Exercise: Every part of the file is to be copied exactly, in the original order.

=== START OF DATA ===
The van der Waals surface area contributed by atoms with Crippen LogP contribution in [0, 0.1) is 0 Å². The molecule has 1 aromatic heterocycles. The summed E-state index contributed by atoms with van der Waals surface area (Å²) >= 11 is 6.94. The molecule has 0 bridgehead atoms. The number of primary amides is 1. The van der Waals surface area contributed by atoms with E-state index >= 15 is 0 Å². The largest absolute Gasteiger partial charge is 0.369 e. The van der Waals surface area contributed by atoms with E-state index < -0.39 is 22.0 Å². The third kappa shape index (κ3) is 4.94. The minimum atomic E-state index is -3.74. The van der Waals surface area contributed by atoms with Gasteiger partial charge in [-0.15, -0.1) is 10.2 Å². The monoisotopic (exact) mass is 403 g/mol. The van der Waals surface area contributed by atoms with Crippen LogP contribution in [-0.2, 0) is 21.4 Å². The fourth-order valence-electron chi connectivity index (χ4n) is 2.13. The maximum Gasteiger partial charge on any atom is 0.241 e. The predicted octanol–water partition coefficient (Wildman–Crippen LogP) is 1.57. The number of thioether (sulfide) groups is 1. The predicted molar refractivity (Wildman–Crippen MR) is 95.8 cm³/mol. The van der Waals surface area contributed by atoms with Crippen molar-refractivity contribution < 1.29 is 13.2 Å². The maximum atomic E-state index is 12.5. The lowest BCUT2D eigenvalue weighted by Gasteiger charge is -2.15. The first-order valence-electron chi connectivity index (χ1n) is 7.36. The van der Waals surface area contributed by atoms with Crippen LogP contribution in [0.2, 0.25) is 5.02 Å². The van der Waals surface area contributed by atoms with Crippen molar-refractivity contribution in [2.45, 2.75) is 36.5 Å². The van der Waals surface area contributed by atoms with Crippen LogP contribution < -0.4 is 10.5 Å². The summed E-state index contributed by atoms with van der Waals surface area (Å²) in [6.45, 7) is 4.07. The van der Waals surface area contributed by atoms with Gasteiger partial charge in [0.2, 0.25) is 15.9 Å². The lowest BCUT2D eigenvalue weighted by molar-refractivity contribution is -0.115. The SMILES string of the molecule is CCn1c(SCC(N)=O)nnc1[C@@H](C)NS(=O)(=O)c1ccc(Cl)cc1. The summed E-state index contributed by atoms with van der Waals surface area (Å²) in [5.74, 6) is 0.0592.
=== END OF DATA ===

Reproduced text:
The van der Waals surface area contributed by atoms with Crippen LogP contribution in [0, 0.1) is 0 Å². The molecule has 1 aromatic heterocycles. The summed E-state index contributed by atoms with van der Waals surface area (Å²) >= 11 is 6.94. The molecule has 0 bridgehead atoms. The number of primary amides is 1. The van der Waals surface area contributed by atoms with E-state index >= 15 is 0 Å². The largest absolute Gasteiger partial charge is 0.369 e. The van der Waals surface area contributed by atoms with E-state index < -0.39 is 22.0 Å². The third kappa shape index (κ3) is 4.94. The minimum atomic E-state index is -3.74. The van der Waals surface area contributed by atoms with Gasteiger partial charge in [-0.15, -0.1) is 10.2 Å². The monoisotopic (exact) mass is 403 g/mol. The van der Waals surface area contributed by atoms with Crippen LogP contribution in [-0.2, 0) is 21.4 Å². The fourth-order valence-electron chi connectivity index (χ4n) is 2.13. The maximum Gasteiger partial charge on any atom is 0.241 e. The predicted octanol–water partition coefficient (Wildman–Crippen LogP) is 1.57. The number of thioether (sulfide) groups is 1. The predicted molar refractivity (Wildman–Crippen MR) is 95.8 cm³/mol. The van der Waals surface area contributed by atoms with Crippen molar-refractivity contribution < 1.29 is 13.2 Å². The maximum atomic E-state index is 12.5. The lowest BCUT2D eigenvalue weighted by Gasteiger charge is -2.15. The first-order valence-electron chi connectivity index (χ1n) is 7.36. The van der Waals surface area contributed by atoms with Crippen LogP contribution in [0.2, 0.25) is 5.02 Å². The van der Waals surface area contributed by atoms with Crippen molar-refractivity contribution in [2.45, 2.75) is 36.5 Å². The van der Waals surface area contributed by atoms with Crippen LogP contribution < -0.4 is 10.5 Å². The summed E-state index contributed by atoms with van der Waals surface area (Å²) in [6.45, 7) is 4.07. The van der Waals surface area contributed by atoms with Gasteiger partial charge in [0.2, 0.25) is 15.9 Å². The lowest BCUT2D eigenvalue weighted by molar-refractivity contribution is -0.115. The SMILES string of the molecule is CCn1c(SCC(N)=O)nnc1[C@@H](C)NS(=O)(=O)c1ccc(Cl)cc1. The summed E-state index contributed by atoms with van der Waals surface area (Å²) in [5.74, 6) is 0.0592.